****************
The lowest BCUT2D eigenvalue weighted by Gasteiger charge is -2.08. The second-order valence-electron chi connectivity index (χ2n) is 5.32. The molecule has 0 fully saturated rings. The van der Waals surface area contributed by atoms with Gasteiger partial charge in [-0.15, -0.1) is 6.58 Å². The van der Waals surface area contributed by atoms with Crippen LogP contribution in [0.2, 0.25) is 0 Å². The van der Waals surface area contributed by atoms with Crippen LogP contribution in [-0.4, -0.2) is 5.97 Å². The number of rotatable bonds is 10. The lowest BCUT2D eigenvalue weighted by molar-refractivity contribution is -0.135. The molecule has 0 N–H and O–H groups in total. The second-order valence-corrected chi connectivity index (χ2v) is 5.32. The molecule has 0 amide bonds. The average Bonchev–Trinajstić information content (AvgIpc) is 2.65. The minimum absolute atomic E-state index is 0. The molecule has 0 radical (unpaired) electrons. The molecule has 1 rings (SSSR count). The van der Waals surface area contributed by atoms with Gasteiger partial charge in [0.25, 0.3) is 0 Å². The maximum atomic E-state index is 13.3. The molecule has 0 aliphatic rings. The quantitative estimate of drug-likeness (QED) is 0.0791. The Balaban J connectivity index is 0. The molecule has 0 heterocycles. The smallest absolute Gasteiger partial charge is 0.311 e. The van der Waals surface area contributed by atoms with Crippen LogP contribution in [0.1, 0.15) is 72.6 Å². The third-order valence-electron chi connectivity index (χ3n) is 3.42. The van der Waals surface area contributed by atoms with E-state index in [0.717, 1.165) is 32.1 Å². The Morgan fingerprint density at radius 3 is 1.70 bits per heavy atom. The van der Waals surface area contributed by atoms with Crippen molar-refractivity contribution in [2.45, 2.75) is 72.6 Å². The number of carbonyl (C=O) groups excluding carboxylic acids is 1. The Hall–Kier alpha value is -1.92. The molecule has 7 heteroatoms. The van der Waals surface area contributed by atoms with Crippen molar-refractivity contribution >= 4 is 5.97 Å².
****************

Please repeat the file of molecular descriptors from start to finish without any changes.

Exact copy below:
The lowest BCUT2D eigenvalue weighted by Gasteiger charge is -2.08. The second-order valence-electron chi connectivity index (χ2n) is 5.32. The molecule has 0 fully saturated rings. The van der Waals surface area contributed by atoms with Gasteiger partial charge in [-0.15, -0.1) is 6.58 Å². The van der Waals surface area contributed by atoms with Crippen LogP contribution in [0.2, 0.25) is 0 Å². The van der Waals surface area contributed by atoms with Crippen LogP contribution in [-0.4, -0.2) is 5.97 Å². The number of rotatable bonds is 10. The lowest BCUT2D eigenvalue weighted by molar-refractivity contribution is -0.135. The molecule has 0 N–H and O–H groups in total. The second-order valence-corrected chi connectivity index (χ2v) is 5.32. The molecule has 0 amide bonds. The average Bonchev–Trinajstić information content (AvgIpc) is 2.65. The minimum absolute atomic E-state index is 0. The molecule has 0 radical (unpaired) electrons. The molecule has 1 rings (SSSR count). The van der Waals surface area contributed by atoms with Gasteiger partial charge in [0.25, 0.3) is 0 Å². The maximum atomic E-state index is 13.3. The molecule has 0 aliphatic rings. The quantitative estimate of drug-likeness (QED) is 0.0791. The Balaban J connectivity index is 0. The molecule has 0 heterocycles. The smallest absolute Gasteiger partial charge is 0.311 e. The van der Waals surface area contributed by atoms with Crippen LogP contribution in [0.1, 0.15) is 72.6 Å². The third-order valence-electron chi connectivity index (χ3n) is 3.42. The van der Waals surface area contributed by atoms with E-state index in [0.717, 1.165) is 32.1 Å². The Morgan fingerprint density at radius 3 is 1.70 bits per heavy atom. The van der Waals surface area contributed by atoms with Crippen molar-refractivity contribution in [2.45, 2.75) is 72.6 Å². The number of carbonyl (C=O) groups excluding carboxylic acids is 1. The Hall–Kier alpha value is -1.92. The molecule has 7 heteroatoms. The van der Waals surface area contributed by atoms with Crippen molar-refractivity contribution >= 4 is 5.97 Å².